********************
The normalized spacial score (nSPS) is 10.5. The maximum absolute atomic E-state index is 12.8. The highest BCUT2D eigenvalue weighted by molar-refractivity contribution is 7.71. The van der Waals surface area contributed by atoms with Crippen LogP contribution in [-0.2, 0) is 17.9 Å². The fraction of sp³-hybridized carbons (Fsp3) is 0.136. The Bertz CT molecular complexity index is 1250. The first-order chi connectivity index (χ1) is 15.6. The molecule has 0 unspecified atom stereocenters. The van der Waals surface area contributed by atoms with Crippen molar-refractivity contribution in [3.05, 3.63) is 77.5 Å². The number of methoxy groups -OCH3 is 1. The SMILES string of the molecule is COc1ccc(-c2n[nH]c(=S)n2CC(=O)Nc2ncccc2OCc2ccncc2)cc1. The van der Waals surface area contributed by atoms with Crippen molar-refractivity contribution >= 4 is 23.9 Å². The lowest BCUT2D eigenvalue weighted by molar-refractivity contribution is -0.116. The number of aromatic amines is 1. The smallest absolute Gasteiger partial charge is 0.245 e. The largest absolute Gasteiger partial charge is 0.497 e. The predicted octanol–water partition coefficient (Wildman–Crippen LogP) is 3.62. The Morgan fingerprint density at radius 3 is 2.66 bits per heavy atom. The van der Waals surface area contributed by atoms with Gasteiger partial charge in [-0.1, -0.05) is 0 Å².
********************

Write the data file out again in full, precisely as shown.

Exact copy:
The normalized spacial score (nSPS) is 10.5. The maximum absolute atomic E-state index is 12.8. The highest BCUT2D eigenvalue weighted by molar-refractivity contribution is 7.71. The van der Waals surface area contributed by atoms with Crippen LogP contribution in [-0.2, 0) is 17.9 Å². The fraction of sp³-hybridized carbons (Fsp3) is 0.136. The Bertz CT molecular complexity index is 1250. The first-order chi connectivity index (χ1) is 15.6. The molecule has 0 unspecified atom stereocenters. The van der Waals surface area contributed by atoms with Crippen molar-refractivity contribution in [3.05, 3.63) is 77.5 Å². The number of methoxy groups -OCH3 is 1. The SMILES string of the molecule is COc1ccc(-c2n[nH]c(=S)n2CC(=O)Nc2ncccc2OCc2ccncc2)cc1. The van der Waals surface area contributed by atoms with Crippen molar-refractivity contribution >= 4 is 23.9 Å². The lowest BCUT2D eigenvalue weighted by molar-refractivity contribution is -0.116. The number of aromatic amines is 1. The smallest absolute Gasteiger partial charge is 0.245 e. The largest absolute Gasteiger partial charge is 0.497 e. The predicted octanol–water partition coefficient (Wildman–Crippen LogP) is 3.62. The Morgan fingerprint density at radius 3 is 2.66 bits per heavy atom. The van der Waals surface area contributed by atoms with Gasteiger partial charge in [-0.1, -0.05) is 0 Å².